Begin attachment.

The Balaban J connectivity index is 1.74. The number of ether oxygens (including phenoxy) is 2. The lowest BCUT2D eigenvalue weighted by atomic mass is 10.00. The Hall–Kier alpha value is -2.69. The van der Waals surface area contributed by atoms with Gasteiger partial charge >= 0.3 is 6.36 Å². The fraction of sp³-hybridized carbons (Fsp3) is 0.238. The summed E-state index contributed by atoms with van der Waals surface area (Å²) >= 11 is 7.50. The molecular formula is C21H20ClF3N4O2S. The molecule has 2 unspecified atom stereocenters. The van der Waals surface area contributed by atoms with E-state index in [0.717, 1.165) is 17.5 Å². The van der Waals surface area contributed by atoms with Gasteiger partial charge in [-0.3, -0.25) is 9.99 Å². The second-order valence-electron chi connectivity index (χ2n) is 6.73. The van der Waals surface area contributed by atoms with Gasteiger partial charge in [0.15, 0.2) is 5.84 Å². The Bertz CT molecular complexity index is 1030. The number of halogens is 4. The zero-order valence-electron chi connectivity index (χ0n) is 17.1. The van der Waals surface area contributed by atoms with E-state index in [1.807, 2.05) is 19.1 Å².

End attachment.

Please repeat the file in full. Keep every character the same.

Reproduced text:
The Balaban J connectivity index is 1.74. The number of ether oxygens (including phenoxy) is 2. The lowest BCUT2D eigenvalue weighted by atomic mass is 10.00. The Hall–Kier alpha value is -2.69. The van der Waals surface area contributed by atoms with Gasteiger partial charge >= 0.3 is 6.36 Å². The fraction of sp³-hybridized carbons (Fsp3) is 0.238. The summed E-state index contributed by atoms with van der Waals surface area (Å²) >= 11 is 7.50. The molecular formula is C21H20ClF3N4O2S. The molecule has 2 unspecified atom stereocenters. The van der Waals surface area contributed by atoms with E-state index in [0.717, 1.165) is 17.5 Å². The van der Waals surface area contributed by atoms with Gasteiger partial charge in [-0.3, -0.25) is 9.99 Å². The second-order valence-electron chi connectivity index (χ2n) is 6.73. The van der Waals surface area contributed by atoms with Gasteiger partial charge in [0.15, 0.2) is 5.84 Å². The Bertz CT molecular complexity index is 1030. The number of halogens is 4. The zero-order valence-electron chi connectivity index (χ0n) is 17.1. The van der Waals surface area contributed by atoms with E-state index in [1.807, 2.05) is 19.1 Å².